working compromise with companies?

From your ethical perspective, should government have an absolute prohibition on commercial access or should there be a working compromise with companies?

From the ethical perspective a particular group to which you currently belong, or previously belonged, should government have an absolute prohibition on commercial

access or should there be a working compromise with companies?

Instead of the Federal government, suppose you managed millions of acres of forest land. Given you own set of ethical perspectives and values, what would you do?

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Topic: Child Labor (WK3)

| September 25, 2014

Order Description

Child labor is endemic in the poorer countries of the world, and for many children it is seen as way of keeping their families out of poverty. Critics point out that

if the governments were to invest more in educating children, they could be more productive and create more wealth for their nation when they are older. In the

meantime, multinational enterprises often secure suppliers who use children.

In your opinion, what is the best way to reduce child labor for multinational corporations? How is the phenomenon of child labor viewed from your ethical perspective?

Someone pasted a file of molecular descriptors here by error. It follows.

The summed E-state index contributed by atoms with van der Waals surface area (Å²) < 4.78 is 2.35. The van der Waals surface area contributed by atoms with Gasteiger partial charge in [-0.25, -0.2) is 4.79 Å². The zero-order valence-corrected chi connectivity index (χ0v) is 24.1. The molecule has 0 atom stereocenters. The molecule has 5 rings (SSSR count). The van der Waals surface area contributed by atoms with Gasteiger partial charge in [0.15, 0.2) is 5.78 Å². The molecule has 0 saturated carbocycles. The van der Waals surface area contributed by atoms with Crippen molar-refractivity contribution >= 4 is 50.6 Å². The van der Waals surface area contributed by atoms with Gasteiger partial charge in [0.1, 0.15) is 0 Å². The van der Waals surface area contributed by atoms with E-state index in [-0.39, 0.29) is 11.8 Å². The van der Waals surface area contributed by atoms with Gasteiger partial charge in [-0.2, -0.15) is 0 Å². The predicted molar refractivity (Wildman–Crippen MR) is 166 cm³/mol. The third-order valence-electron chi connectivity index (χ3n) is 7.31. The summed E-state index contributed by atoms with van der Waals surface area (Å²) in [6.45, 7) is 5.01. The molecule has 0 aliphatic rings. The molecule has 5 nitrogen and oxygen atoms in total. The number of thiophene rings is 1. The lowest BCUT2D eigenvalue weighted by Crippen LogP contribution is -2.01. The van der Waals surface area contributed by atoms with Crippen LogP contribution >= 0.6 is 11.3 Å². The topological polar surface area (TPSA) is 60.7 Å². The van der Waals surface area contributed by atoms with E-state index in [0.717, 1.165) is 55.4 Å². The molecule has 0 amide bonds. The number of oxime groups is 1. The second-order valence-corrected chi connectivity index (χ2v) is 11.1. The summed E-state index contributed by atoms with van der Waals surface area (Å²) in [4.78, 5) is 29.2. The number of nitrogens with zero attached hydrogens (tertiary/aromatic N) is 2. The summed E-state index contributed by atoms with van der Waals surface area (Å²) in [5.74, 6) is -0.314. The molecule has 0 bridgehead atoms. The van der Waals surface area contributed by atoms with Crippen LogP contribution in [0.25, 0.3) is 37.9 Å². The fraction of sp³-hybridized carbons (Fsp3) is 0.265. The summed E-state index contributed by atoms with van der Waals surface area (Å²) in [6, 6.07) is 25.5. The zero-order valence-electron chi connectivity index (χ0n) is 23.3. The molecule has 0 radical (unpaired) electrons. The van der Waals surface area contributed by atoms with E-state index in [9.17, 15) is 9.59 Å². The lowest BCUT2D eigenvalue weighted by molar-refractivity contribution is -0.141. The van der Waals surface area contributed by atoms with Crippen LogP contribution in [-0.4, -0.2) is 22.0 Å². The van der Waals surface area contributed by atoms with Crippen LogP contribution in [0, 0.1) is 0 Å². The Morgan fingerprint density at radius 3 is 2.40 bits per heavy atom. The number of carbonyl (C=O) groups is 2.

Given the ethical perspective of a particular group to which you currently belong, or previously belonged, how would child labor be viewed?

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Topic: Portfolio Analysis (W4)

| September 25, 2014

Topic: Portfolio Analysis (W4)

Order Description

Reviewing the investments in your portfolio, you realize that the carbon footprint connected to your investments is relatively large, but your oil company stock also

pays for the family holidays each year. The company’s website also says that it uses a high proportion of its profits to invest in green and renewable fuels of the

future. Do you keep the stock or sell? Why? What principles did you apply in making this decision? Also, how does one check the credibility of the company and its

website?

Consider the ethical perspective of a particular group to which you currently belong or previously belonged, would the group keep or sell the stock? Why?